Why isn’t your prospect becoming a customer?
by Krauthammer blog, on Nov 9, 2020 6:18:07 PM
Peter recently switched industries to work in sales for a new company. Right from the start, Peter felt the pressure to build his sales pipeline. So, he plunged right in and put in the hours, but prospects were just not becoming customers. His sales goals seemed to drift further from reach every day. What was he doing wrong? Could he learn from his prospecting mistakes and turn them into strategies for success?
1. Targeting everybody, reaching nobody
The more prospects you contact, the more sales opportunities you create, right? Peter started out by enthusiastically – but randomly – cold calling and emailing the long list of prospects provided by his new company. But after weeks of calls and emails, his prospecting outreach didn’t deliver results. Decision makers and executives seldom have time for strangers pitching them, so Peter realized he needed to change his tactics.
He began to clearly define his market by asking himself: What companies were best suited to his company’s solutions? Who were their typical decision makers? Where are they located and would his company be able to service them. By doing this kind of research, Peter narrowed down his list, and set about targeting prospects with good potential.
More importantly, Peter also altered his approach by assuming the role of a business partner rather than a salesperson. He added a personal touch to his prospecting that positioned him as a provider of co-created solutions rather than just a pushy seller of products.
2. More about them than you
With the assumption that he knew his prospective customers’ requirements, Peter’s communication was all about his company’s products and services. This one-sided focus left him ill-prepared for their questions and concerns. Peter realized that he had to gain more insight into what made their businesses tick.
He studied prospects’ websites, followed their press releases, as well as news from their industries etc. Peter also interviewed experts at his own company about market conditions and industry issues, and thought about all the possible questions his prospects may ask.
By replacing his assumptions with insights, Peter was able to focus on prospects’ concerns, challenges and strategies, demonstrating his understanding of their market sector and business. This in turn led to opportunities to discuss how his company’s products and services could support their objectives.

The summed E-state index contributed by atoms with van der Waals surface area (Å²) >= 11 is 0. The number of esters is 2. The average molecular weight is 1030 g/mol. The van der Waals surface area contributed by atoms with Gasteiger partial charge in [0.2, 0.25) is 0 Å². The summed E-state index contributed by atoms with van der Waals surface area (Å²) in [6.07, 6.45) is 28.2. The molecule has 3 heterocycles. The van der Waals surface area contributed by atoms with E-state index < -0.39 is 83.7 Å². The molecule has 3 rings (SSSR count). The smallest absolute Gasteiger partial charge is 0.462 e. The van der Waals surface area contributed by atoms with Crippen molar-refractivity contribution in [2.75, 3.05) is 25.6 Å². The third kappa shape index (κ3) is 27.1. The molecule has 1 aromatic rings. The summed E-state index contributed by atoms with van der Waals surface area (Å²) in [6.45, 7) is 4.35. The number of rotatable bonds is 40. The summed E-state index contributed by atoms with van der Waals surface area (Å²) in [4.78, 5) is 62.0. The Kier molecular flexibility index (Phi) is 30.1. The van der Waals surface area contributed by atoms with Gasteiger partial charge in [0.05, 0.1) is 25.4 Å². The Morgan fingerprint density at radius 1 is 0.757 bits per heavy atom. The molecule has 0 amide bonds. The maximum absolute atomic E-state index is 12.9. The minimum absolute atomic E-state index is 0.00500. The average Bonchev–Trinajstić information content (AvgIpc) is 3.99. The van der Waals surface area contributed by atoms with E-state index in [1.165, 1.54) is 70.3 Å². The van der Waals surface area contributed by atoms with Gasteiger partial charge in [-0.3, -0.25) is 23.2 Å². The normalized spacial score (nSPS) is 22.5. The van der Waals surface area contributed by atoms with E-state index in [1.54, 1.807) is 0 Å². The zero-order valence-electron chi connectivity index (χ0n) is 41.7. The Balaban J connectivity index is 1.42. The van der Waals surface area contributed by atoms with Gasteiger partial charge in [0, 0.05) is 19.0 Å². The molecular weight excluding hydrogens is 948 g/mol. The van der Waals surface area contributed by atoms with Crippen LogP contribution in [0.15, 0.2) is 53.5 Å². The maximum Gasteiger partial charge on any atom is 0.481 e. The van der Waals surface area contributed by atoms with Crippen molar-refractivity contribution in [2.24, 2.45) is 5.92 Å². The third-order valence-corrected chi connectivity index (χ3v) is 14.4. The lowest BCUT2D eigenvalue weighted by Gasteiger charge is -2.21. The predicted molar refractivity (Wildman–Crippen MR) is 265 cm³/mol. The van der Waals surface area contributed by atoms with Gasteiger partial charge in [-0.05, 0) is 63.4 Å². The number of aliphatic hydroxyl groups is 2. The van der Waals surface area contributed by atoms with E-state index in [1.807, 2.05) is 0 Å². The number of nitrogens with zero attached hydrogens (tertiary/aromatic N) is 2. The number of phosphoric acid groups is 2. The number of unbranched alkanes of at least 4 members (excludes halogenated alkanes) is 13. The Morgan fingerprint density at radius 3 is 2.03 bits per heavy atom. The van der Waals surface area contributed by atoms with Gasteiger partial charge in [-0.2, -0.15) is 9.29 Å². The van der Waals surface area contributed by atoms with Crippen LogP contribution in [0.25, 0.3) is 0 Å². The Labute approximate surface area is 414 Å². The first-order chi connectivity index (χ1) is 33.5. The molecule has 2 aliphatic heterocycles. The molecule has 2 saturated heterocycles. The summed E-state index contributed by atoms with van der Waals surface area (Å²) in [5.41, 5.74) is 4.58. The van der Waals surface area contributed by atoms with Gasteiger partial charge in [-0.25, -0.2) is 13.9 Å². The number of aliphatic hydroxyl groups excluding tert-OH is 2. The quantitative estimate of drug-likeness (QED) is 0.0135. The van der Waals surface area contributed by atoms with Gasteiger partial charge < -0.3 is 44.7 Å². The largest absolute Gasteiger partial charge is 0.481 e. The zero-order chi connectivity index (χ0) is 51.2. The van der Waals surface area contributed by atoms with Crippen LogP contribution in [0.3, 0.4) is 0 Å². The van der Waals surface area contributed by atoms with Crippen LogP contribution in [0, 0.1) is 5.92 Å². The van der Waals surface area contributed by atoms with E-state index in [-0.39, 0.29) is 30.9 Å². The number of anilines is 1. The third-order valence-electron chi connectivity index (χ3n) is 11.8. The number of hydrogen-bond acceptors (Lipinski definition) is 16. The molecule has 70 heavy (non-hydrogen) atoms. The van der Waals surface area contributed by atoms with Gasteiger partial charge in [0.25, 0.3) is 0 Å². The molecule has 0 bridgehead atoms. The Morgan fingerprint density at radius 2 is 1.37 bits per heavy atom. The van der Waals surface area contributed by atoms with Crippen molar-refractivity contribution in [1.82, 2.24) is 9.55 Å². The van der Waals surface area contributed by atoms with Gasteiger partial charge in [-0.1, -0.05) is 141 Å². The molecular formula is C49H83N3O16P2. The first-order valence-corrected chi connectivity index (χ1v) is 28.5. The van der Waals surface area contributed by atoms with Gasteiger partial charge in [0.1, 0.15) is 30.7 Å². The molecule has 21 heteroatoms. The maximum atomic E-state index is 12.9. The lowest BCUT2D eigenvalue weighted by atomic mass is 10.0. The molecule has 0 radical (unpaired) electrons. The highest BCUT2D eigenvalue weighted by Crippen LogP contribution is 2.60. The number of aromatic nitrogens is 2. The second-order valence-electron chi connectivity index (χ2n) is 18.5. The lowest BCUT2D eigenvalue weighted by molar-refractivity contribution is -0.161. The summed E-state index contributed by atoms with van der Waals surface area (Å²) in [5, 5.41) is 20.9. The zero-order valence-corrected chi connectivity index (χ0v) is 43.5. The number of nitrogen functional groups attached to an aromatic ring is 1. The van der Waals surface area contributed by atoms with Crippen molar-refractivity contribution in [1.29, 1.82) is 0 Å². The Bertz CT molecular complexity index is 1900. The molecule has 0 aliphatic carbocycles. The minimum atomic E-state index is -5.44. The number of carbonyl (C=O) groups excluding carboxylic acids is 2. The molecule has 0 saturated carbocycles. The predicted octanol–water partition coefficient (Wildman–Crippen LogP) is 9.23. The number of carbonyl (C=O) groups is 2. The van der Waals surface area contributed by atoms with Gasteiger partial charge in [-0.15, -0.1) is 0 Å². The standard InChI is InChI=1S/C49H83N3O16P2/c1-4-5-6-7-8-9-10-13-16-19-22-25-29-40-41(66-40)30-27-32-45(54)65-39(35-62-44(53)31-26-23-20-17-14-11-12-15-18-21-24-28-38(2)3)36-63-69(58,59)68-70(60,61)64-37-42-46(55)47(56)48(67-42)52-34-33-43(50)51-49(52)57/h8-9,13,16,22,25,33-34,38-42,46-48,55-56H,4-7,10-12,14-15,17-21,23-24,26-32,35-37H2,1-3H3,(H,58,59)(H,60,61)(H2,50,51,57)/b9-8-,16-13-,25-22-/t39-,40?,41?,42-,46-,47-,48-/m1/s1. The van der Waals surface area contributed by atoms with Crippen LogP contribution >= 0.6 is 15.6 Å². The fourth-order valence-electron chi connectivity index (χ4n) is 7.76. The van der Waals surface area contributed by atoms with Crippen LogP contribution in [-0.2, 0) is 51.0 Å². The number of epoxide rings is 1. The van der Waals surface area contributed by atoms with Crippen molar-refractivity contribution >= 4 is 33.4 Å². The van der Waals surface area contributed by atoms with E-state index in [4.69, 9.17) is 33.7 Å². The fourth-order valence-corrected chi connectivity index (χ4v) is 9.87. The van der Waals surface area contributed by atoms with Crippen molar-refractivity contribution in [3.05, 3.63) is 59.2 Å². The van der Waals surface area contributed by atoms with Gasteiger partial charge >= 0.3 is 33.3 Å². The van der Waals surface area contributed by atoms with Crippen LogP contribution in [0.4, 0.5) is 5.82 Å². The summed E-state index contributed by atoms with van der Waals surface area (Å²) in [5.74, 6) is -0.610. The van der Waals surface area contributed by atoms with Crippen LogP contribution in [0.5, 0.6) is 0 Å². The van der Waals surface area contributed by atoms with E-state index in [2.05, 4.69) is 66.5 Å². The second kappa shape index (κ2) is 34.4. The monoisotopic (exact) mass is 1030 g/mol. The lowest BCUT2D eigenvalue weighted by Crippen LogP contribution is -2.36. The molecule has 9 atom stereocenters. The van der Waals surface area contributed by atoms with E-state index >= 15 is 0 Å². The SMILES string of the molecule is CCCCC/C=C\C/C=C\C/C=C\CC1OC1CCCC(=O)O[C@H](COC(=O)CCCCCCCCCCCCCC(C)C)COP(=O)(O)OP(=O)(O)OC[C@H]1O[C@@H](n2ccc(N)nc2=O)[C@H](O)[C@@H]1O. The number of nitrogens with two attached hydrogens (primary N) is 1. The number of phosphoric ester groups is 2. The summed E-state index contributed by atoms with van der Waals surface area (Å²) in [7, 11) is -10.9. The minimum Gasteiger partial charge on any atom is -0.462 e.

3. To wait or to give up?
Sometimes Peter just gave up after one call, often thinking that clients would call him when they needed assistance. Or he became pushy if his “star” prospects took too long to respond. Regardless to say, his calls and emails weren’t being returned.
Peter had to learn that being successful in sales takes time and consistent effort – and the foundation for success is good rapport and strong relationships. Also, a friendly, supportive tone will take you a long way. He began to keep in touch with his contacts, sharing interesting and relevant articles with them and inviting them to company events. By learning more about them (and sometimes about their families and hobbies), Peter started speaking their language, building his relationships with every interaction.
4. Using LinkedIn effectively
One of the ways Peter tried to expand his network was through LinkedIn. He knew that this online platform was a useful tool for building connections. However, Peter initially opted to pursue the bulldozing approach and while his list of connections grew, his sales pipeline didn’t.
In response, he began choosing his connections wisely. His first step was to ask for introductions via people who really mattered to those he wanted to connect with. He then followed up connections with tailor-made emails and eventually set up meetings. In avoiding all his other mistakes, he was able to develop positive and promising relationships.
5. Don’t miss out
Peter was disappointed when he saw his customers also partner with competitor suppliers. Looking closely at these partnerships, he realised that he had missed key business opportunities during conversations.
So, Peter worked on being more attentive and curious, especially when customers mentioned new projects and initiatives. This helped him to discover possibilities for their mutual benefit – whether it was through products or services, or connections with distributors, marketing experts and international affiliates.
As Peter discovered, assessing what works and what doesn’t and then making necessary changes can turn mistakes into opportunities. Once you have clients on board, use them as active referrals that lead you to finding and accessing new clients more easily. Staying in touch with your “fan” client base will also help you to keep other doors opening ̶ and the ball of successful sales should go on rolling for you.
• Make prospecting part of your schedule to ensure the sales pipeline doesn’t run dry.
• Set goals for all your customer interactions etc. how many calls/mails will you send out this week; what is
the aim of each interaction?
• Write short, powerful emails and remember that long attachments are often easily ignored.
• Keep good notes every time you talk to a client. It will help you initiate follow-ups.
• Don’t forget about traditional networking platforms – referrals from existing customers, industry events,
visitors to your company’s website who have left contact details, and purchased lists of key contacts in
• Never underestimate the support you may receive from your contact’s assistant. Be friendly and interested
and get them on your side.